Amount of assigned reading.—The number of books withheld from circulation for assigned reading in the library may provide a rough indication of the use of books in a library. It might be supposed that a large number would cause a decrease in the loan of books for home use.
The opposite is true. In the six institutions previously mentioned with annual expenditures of more than $20 per student and with average loans per student of 20 volumes per annum, an average of 90 books was on reserve for each 100 students. In the eight institutions with annual expenditures less than $11 per student and with average loans of 713 volumes per student, 60 books were on
reserve for each 100 students. Indeed, if Kansas State Agricultural College, which seems to have developed extensive use of its library with limited financial resources is excepted, the books in the assigned reading room for the second group is fewer than 50 per 100 students not much more than one-half as many as in the case of the libraries in the first group. Libraries, in general, with loans of books above average have also a greater number of books available for assigned reading per student than do the libraries with loans below average.
Use shown by books borrowed from other libraries.—The number of books borrowed from other institutions also gives some indication of the use of library material in a given institution. A library with inadequate collections would ordinarily, it would be supposed, need to borrow much more material from other libraries than would institutions with strong collections. This supposition also proves to be contrary to the facts. Institutions borrowing more than 200 volumes each in 1927–28 from other libraries were University of Illinois, Iowa and Kansas State Colleges, Massachusetts Institute of Technology, Universities of Minnesota, Missouri, New Hampshire, and Ohio State. These are chiefly institutions, in so far as the libraries reported figures, with the stronger collections and with use of their own collections generally much above average. On the other hand, the seven colleges which reported loans much below average and also with book resources known to be most limited borrowed an average of eight books per year from other institutions. Again it is apparent that faculties in this latter group are not using published material as are the faculties in the first group, even after allowances are made for the size of the institutions.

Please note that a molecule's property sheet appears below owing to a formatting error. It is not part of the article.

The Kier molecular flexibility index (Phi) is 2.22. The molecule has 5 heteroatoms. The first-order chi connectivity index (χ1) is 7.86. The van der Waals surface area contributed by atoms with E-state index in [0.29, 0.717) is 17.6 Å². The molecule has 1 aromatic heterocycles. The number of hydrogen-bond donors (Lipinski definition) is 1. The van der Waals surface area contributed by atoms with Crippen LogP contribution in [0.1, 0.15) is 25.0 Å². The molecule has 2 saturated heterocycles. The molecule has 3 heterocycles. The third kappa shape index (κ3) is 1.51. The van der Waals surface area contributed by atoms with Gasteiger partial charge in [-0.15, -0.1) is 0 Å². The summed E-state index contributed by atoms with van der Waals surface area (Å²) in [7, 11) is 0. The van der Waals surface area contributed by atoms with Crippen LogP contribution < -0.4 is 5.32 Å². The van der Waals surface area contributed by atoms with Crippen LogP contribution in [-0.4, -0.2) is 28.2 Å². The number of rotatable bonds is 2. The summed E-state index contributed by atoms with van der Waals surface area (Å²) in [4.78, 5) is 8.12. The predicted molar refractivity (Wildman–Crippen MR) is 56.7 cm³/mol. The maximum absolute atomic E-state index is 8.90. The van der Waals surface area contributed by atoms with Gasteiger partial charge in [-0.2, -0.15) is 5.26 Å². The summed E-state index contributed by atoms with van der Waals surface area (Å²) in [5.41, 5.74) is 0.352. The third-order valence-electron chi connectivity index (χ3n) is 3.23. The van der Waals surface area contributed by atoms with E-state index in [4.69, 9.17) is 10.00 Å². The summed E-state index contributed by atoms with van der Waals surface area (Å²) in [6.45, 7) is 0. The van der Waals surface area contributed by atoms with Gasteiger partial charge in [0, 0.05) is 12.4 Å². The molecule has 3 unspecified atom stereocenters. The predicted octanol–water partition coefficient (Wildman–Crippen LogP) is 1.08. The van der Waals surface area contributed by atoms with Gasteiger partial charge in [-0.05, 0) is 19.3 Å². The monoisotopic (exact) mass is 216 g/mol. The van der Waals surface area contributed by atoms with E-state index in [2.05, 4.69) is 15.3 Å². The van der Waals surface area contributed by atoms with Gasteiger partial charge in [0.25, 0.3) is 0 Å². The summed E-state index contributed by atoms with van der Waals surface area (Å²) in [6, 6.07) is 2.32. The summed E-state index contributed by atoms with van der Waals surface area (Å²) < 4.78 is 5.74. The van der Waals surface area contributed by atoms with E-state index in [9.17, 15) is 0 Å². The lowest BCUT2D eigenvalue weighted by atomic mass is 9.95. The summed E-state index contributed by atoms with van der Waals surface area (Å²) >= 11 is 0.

The inference seems logical that a number of libraries are not supplying material which is demanded of libraries in other land-grant institutions. Possibly the faculties in the institutions of the second group have become discouraged in their attempts to obtain material, or possibly they are content with poor library service and lack of material. If the latter is the case, the quality of the instruction may be open to question.
Ratio between seating capacity of library and number of studentsExhaustion of seating capacity.Some indication of the use of libraries may be obtained from the number of available seats in proportion to the number of students, compared with reports as to whether seating capacity is sufficient. The University of Florida, with one seat for every five students, reports crowding at certain periods, especially in the evening. Iowa State College, with a ratio of one seat for every eight students enrolled (560 seats for 4,200 students), reports all seats filled at times. Oregon Agricultural College, with the same percentage (480 seats for 3,780 students), also reports seating capacity not sufficient at peak times; University of